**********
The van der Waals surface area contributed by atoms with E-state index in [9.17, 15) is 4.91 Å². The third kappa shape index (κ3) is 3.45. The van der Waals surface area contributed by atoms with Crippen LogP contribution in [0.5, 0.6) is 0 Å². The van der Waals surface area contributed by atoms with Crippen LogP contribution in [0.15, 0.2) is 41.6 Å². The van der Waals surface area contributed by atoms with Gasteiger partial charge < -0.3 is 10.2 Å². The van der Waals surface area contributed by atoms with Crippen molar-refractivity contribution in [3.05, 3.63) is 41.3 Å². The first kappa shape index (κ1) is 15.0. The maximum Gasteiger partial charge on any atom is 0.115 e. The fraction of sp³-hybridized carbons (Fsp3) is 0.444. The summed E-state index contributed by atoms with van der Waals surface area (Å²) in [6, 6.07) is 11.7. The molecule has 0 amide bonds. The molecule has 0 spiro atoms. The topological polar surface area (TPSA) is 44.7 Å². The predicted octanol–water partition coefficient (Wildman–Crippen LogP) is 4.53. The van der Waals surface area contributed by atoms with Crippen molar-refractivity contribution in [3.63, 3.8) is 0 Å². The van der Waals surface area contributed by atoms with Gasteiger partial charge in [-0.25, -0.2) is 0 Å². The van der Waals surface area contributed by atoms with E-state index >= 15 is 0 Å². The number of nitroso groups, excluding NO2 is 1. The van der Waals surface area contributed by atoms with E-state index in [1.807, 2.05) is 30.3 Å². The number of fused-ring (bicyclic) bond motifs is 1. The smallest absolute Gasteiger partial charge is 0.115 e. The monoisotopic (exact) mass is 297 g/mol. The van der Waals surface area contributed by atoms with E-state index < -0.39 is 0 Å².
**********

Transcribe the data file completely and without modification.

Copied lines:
The van der Waals surface area contributed by atoms with E-state index in [9.17, 15) is 4.91 Å². The third kappa shape index (κ3) is 3.45. The van der Waals surface area contributed by atoms with Crippen LogP contribution in [0.5, 0.6) is 0 Å². The van der Waals surface area contributed by atoms with Crippen LogP contribution in [0.15, 0.2) is 41.6 Å². The van der Waals surface area contributed by atoms with Gasteiger partial charge < -0.3 is 10.2 Å². The van der Waals surface area contributed by atoms with Crippen molar-refractivity contribution in [3.05, 3.63) is 41.3 Å². The first kappa shape index (κ1) is 15.0. The maximum Gasteiger partial charge on any atom is 0.115 e. The fraction of sp³-hybridized carbons (Fsp3) is 0.444. The summed E-state index contributed by atoms with van der Waals surface area (Å²) in [6, 6.07) is 11.7. The molecule has 0 amide bonds. The molecule has 0 spiro atoms. The topological polar surface area (TPSA) is 44.7 Å². The predicted octanol–water partition coefficient (Wildman–Crippen LogP) is 4.53. The van der Waals surface area contributed by atoms with Crippen molar-refractivity contribution in [3.63, 3.8) is 0 Å². The van der Waals surface area contributed by atoms with Gasteiger partial charge in [-0.25, -0.2) is 0 Å². The van der Waals surface area contributed by atoms with E-state index >= 15 is 0 Å². The number of nitroso groups, excluding NO2 is 1. The van der Waals surface area contributed by atoms with E-state index in [1.807, 2.05) is 30.3 Å². The number of fused-ring (bicyclic) bond motifs is 1. The smallest absolute Gasteiger partial charge is 0.115 e. The monoisotopic (exact) mass is 297 g/mol. The van der Waals surface area contributed by atoms with E-state index < -0.39 is 0 Å².